or a second control voltage (+V2) at the second contact means (C′1) to control operation of the second and fourth detector elements;
or two voltages (+V1 et +V2) to control operation of all detector elements.
11. Detector according to claim 8, characterized in that it comprises a matrix of detector elements, the fourth contact means (C2) being common to all detector elements so that the voltage (−Vref) can be applied to all detectors in the matrix, all the first contact means (C1) being connected to each other so that the first control voltage (V1) can be applied on request to all the first detector elements in the matrix, all the second contact means (C′1) being connected to each other so that the second control voltage (+V2) can be applied on request to all the second detector elements in the matrix.
12. Process for making an optical detector according to any of the previous claims, characterized in that it comprises the following steps:
formation of a purely resistive contact layer (5) on the face of a transparent substrate;
formation of a stack (2) of layers on the said purely resistive contact layer, forming a stack of alternating quantic wells capable of detecting wavelengths (λ1 , λ2);
formation of a second purely resistive contact layer (4) on this stack of layers;
formation of a stack of layers forming a stack of quantic wells for the detection of wavelengths (λ1, λ2) on the second purely resistive contact layer;
formation of at least two diffraction gratings (3 et 3′) with different physical structures on the surface of the second stack of layers;
etching in the resulting assembly of layers until the first purely resistive contact layer (5) is reached, of at least two detector elements, one of the detectors comprising a first physical type of diffraction grating and the other detecting element comprising another physical type of diffraction grating;
encapsulation of the assembly in an insulation layer (6);
etching holes in the insulation layer, passing through the insulation and reaching the diffraction gratings, and metallization of these holes in order to make the first and second contact means (C1 and C′1);
formation of at least one hole for each pair of detector elements, the said hole reaching the second purely resistive contact layer (4) and metallization of this hole in order to form the third contact means (Cc);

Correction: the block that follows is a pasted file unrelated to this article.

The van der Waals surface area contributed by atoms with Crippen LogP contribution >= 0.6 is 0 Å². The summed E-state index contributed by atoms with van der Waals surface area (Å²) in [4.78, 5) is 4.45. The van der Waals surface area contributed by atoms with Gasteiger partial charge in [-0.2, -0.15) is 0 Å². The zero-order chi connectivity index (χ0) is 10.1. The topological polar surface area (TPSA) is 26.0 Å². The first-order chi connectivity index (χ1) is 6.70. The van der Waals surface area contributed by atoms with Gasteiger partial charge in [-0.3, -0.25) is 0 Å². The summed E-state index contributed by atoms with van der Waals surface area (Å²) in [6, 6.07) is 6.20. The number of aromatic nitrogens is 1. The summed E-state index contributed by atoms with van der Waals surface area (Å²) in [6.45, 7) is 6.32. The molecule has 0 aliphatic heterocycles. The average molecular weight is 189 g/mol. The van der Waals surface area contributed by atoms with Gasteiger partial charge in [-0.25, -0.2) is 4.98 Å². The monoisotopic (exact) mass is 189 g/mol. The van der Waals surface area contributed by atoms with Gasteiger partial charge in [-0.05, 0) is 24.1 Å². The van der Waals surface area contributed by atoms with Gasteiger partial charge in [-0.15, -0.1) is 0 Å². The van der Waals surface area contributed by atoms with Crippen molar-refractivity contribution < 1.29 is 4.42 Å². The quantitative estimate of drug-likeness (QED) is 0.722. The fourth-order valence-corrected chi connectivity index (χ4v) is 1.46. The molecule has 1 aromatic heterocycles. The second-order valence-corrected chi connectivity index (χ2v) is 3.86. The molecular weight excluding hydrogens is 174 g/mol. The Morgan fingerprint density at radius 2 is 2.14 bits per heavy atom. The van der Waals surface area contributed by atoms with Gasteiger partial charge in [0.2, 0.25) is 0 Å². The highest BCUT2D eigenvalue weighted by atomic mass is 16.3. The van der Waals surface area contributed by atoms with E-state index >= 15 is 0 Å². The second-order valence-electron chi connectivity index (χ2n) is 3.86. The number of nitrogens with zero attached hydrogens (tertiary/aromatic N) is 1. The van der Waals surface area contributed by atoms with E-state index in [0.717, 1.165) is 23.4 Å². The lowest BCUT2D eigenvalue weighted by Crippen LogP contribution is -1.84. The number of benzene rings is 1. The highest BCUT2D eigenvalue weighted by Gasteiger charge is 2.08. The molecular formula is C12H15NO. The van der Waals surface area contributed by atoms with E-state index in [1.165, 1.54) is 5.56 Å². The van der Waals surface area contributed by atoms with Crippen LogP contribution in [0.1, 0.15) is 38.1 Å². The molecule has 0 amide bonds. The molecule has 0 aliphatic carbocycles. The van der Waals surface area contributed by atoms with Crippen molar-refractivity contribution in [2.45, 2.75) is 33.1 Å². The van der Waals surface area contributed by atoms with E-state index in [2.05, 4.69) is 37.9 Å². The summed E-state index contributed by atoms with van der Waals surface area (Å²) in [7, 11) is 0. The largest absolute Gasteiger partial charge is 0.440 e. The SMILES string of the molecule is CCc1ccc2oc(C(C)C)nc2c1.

formation of a hole passing through the insulation and reaching the first purely resistive contact layer (5), and metallization of this hole in order to make the fourth contact means (C2).
Description
    BACKGROUND OF THE INVENTION
  • [0001]
    The invention relates to a bi-functional optical detector for detecting two wavelengths while eliminating background noise.
  • [0002]
    The purpose of this invention is to describe the architecture for combining two specific previously demonstrated functions of quantic well detectors, namely the possibility of making bi-spectral devices (French patent No. 2 756 667) and the possibility of making detectors integrating the subtraction function of the continuous component in the active layer, in other words the darkness current due to thermal causes and the optical scene current (French patent No. 2 756 666). Each of these two functions requires a double stack of quantic wells and a 3-stage connection. With the invention, this number of stacks and connection stages can be kept while enabling reading in subtractive mode according to three spectral curves, namely λ1, λ2 and λ12.
  • SUMMARY OF THE INVENTION
  • [0003]
    Therefore, the invention relates to a bi-functional optical detector comprising:
  • [0004]
    a first active photoconduction detection element capable of detecting a first range and a second range of wavelengths, associated with a first diffraction grating that it uses to couple the light from the first range of wavelengths in this first detection element, so that the first active photoconduction detection element can detect light in the first range of wavelengths;
  • [0005]
    a second active photoconduction detection element capable of detecting a first range and a second range of wavelengths, associated with a second diffraction grating that it uses to couple the light from the second range of wavelengths in this second detection element, so that the second active photoconduction detection element can detect light in the second range of wavelengths.
  • [0006]
    The invention also relates to a process for making this type of detector.
  • BRIEF DESCRIPTION OF THE DRAWINGS
  • [0007]
    The various purposes and characteristics of the invention will become clear after reading the description and the attached figures:
  • [0008]
    [0008]FIG. 1, showing a quantic well structure for detecting two ranges of wavelengths;
  • [0009]
    [0009]FIG. 2, the spectral curve for the quantic well structure in FIG. 1;
  • [0010]
    [0010]FIG. 3, an example of the structure of a detector according to the invention;
  • [0011]
    [0011]FIG. 4, the absorption and the response induced by the gratings in the structure in FIG. 3;
  • [0012]
    [0012]FIG. 5, a top view of the structure in FIG. 3;
  • [0013]
    [0013]FIG. 6, a matrix of detectors according to the invention;
  • [0014]
    [0014]FIG. 7, a table of operating modes.
  • DETAILED DESCRIPTION OF THE DRAWINGS
  • [0015]